When she was a teenager in the Balochistan region of Pakistan, Khalida Brohi witnessed the honor killing of her friend, who had married for love. Today, she’s the founder and executive director of the Sughar Empowerment Society. The nonprofit, whose name means “skilled and confident woman,” provides Pakistani tribal women with the education, skills, and income opportunities to empower them to take a leadership role in their households, their communities, and the world. Brohi’s goal is to change the lives of one million women in Pakistan. A charismatic speaker who has addressed numerous global forums, Brohi is a significant young leader whose passion for improving the lives of women and girls is coupled with her creative leadership for doing so. Verification of attendance provided.
This documentary by Pakistani filmmaker Sharmeen Obaid-Chinoy won the 2016 Academy Award for Best Short Documentary, her second award in that category. This 40-minute film focuses on honor killing, a practice that results in the death or injury of more than 1,000 Pakistani girls and women each year, especially in rural areas. A Girl in the River tells the story of Saba, an 18-year-old girl who fell in love and eloped, was targeted by her father and uncle, but survived to tell her story. Sharmeen Obaid-Chinoy will be speaking on campus on November 15. Sponsored by SEB Arts & Culture Film Festival. Common Reading Stamp available.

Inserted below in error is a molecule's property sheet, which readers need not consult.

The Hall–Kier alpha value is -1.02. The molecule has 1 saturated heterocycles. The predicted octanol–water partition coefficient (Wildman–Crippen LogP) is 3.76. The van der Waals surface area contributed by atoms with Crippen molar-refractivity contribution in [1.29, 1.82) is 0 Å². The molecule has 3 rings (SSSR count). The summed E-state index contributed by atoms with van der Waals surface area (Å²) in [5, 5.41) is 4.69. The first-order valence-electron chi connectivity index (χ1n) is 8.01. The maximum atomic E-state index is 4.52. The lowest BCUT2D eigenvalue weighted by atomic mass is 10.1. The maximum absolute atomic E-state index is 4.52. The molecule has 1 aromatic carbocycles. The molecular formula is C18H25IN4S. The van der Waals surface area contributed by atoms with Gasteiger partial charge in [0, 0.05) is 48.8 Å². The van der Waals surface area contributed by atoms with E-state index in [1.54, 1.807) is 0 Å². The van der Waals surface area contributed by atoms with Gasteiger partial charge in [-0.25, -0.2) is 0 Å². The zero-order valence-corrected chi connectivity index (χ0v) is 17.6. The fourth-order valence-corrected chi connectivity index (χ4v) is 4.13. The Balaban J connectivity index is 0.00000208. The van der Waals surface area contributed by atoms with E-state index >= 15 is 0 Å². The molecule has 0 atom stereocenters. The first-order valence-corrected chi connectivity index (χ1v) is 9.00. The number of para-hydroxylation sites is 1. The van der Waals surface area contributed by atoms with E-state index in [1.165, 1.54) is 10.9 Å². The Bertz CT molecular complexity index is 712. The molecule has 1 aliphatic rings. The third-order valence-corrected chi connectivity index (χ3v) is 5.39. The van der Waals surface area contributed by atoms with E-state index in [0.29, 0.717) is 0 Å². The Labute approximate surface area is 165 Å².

This talk will highlight all the ways — medically, scientifically, technologically, educationally, philosophically, culturally, linguistically, economically — that the Islamic world has contributed to “Western Civilization.” It will emphasize the interdependence of all peoples and cultures historically with a view to promoting mutual understanding, peace and cooperation through recognition of the significant heritage we share. This view suggests a fundamental redefining of the way we understand “the West” and “Islam” and their relation to one another both historically and presently. Co-hosted by the WSU History Club. Common Reading Stamp available.
This 2015 film, part of the Bollywood on the Palouse series, is the story of an Indian Hindu man who embarks on a journey to take a mute six-year-old Pakistani girl, separated in India from her parents, back to her hometown in Pakistan. This ”feel-good” film has been has been very popular in both India and Pakistan even as it highlights some of the regional conflicts between those countries. Sponsored by the WSU College of Arts and Sciences, Honor’s College, Foreign Languages and Cultures, and Asia Program. Free admission. Common Reading stamp available.